See, what we need to do is rid the country of all vegetation. Reckon that would do it.

Obviously 'too soon' to suggest the obvious :P
 
     

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new website   
10:28pm 23/11/2008
 
mood: chipper
http://www.quac.com.au

. . . feeling inordinately pleased with ourselves :P
 
     

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Farmers and snakes and leeches, oh my.   
12:16am 04/11/2008
  So last night, Helen is in the nice warm unit, fooling about on the puter designing bumper stickers. Has Helen mentioned before the leeches in victoria? For those unaware, they are like those in Tasmania and NT. None of this nice WA-style staying in the water for them. No, they perch themselves on grasses and bracken, and wave about smelling for blood.

You walk past and the little bastards attach themselves (to plastic, pants, whatever) and proceed to climb up your clothes like a deranged caterpillar until they find something you have not properly tucked in. Then you feel a painful slimy on your stomach. Or your arse. If you're lucky. They don't like ti-tree oil sprayed on them, fyi, if you want to get them off without flamage.

So Helen is on the puter. We have been inside for a good 6-7 hours. Suddenly, she looks down and there is a leech on the keyboard. Gf had been asleep, poor thing, when Helen started with the expletives and light-turning-on and getting an appropriate stick to piff the thing outside. Ugh. It crawled across the keyboard and was halfway up the screen, swinging around and scoping for blood, before I got it. And then of course we were paranoid all night and Helen had more snake dreams. Speaking of which . .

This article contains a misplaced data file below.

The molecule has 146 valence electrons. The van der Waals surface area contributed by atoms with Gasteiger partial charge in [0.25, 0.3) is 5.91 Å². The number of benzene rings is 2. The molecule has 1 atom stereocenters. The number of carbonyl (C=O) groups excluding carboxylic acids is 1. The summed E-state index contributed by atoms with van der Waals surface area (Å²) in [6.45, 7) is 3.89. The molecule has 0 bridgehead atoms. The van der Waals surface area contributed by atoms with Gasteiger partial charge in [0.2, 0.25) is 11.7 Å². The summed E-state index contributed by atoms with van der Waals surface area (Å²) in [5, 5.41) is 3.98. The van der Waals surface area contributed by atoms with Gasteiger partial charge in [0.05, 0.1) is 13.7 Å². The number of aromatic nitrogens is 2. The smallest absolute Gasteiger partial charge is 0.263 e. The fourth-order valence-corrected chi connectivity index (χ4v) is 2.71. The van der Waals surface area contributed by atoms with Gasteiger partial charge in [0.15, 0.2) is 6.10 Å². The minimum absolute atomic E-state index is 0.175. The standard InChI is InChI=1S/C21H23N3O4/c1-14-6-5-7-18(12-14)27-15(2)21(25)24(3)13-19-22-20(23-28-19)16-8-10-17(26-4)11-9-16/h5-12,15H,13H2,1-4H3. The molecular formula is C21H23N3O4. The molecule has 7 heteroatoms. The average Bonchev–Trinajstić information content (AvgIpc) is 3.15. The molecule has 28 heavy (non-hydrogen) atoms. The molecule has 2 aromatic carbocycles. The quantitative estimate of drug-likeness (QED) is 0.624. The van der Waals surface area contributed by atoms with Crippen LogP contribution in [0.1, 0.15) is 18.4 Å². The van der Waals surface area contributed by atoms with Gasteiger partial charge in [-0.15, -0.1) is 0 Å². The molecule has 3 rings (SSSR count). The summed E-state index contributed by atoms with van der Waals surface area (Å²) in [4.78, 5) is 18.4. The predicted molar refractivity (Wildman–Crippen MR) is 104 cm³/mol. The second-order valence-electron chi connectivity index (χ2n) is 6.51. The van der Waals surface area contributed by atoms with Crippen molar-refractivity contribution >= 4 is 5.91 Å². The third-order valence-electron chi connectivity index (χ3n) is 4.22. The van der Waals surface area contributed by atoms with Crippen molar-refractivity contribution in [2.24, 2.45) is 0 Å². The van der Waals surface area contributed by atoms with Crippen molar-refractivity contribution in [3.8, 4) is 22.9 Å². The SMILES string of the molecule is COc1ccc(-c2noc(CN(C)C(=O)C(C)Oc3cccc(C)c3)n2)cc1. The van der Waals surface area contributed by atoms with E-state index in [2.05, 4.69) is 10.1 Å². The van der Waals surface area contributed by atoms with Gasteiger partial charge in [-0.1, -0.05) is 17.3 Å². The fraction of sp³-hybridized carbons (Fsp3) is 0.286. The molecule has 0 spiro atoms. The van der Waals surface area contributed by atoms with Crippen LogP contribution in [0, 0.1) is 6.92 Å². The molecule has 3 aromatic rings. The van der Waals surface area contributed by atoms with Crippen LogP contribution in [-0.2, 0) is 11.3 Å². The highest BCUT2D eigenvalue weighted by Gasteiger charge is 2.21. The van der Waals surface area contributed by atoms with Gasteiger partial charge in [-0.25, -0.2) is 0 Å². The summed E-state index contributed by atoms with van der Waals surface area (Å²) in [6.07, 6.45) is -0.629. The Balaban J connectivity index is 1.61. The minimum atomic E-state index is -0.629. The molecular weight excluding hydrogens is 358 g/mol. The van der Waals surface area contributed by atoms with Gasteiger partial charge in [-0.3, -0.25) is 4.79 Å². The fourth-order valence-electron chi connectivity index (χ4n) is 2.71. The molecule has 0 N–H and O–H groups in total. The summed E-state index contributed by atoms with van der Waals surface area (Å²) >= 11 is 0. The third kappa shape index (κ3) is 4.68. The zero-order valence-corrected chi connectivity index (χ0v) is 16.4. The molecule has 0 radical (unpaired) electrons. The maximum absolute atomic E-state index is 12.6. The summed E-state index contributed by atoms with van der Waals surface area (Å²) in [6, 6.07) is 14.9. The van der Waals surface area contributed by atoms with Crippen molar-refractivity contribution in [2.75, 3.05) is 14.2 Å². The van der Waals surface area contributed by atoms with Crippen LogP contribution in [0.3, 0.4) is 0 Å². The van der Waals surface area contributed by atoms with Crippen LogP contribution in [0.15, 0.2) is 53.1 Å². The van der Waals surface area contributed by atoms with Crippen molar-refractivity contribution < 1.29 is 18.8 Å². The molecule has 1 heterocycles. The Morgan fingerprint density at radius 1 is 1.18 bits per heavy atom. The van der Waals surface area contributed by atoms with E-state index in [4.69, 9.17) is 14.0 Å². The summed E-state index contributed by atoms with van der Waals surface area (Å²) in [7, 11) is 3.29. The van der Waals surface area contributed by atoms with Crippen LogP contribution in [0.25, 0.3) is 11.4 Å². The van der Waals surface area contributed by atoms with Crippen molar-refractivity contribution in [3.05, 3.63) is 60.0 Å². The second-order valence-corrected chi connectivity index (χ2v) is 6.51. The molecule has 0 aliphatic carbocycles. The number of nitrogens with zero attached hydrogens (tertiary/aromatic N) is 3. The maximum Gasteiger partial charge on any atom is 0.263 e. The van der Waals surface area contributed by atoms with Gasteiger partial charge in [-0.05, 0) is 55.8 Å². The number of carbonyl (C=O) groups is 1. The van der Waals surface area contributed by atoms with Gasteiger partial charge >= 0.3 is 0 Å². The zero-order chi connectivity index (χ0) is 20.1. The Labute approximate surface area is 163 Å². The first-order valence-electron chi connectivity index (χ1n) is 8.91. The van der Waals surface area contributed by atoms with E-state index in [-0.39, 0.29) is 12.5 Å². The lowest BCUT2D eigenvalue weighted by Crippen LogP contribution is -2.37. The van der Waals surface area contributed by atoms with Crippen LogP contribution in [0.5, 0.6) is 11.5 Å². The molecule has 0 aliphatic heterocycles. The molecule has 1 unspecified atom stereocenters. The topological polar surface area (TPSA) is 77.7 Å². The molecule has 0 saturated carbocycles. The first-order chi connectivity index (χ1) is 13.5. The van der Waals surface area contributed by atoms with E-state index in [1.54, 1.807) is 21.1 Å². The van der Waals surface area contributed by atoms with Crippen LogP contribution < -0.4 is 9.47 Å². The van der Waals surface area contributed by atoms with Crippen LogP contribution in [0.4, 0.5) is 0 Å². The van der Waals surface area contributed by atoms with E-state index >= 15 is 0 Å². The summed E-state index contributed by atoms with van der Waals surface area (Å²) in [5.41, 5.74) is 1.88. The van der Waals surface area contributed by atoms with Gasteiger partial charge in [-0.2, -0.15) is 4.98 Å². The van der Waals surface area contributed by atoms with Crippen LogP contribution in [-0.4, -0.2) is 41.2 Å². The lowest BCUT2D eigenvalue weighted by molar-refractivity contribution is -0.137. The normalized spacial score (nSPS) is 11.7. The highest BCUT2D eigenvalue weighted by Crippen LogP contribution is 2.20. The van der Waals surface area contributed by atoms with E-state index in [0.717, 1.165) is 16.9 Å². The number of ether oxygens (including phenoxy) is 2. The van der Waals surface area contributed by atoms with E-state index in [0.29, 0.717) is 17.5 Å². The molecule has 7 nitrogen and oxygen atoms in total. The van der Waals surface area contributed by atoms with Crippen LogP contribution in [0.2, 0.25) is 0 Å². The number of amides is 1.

***

The snakes.

Honestly, the second the sun comes out it's like some sort of horror movie called 'swarming snake pit that no 4wd let alone any sort of emergency services will ever be able reach before you die a painful death'. Legs are nice and fungus-y, from the gumboots, socks, regular pants, waterproof pants and snake-proof gaiter ensemble that Helen has been sporting for the last little while.

One of the run-ins was particularly scary. Ambling the 4wd drive down a steep stony hill, bracken up to the windowsill, windows open to get rid of the flies. Helen hears some rustling, thinks, oh, that's unusual, I didn't think we were moving that much. Helen turns her head to see A MASSIVE, PANICKING, TIGER SNAKE inches from her face. Too late to roll up the window, she issues some sort of whimper and clasps her chest. Gf looks confused. Then later asks why the F*ck Helen didn't roll up the window. At which Helen whimpers again. And suggests going home for the day.

Had he flicked back, he would have come straight through the window. Can't even imagine how one would begin to bandage a neck for snakebite.

***

Farmer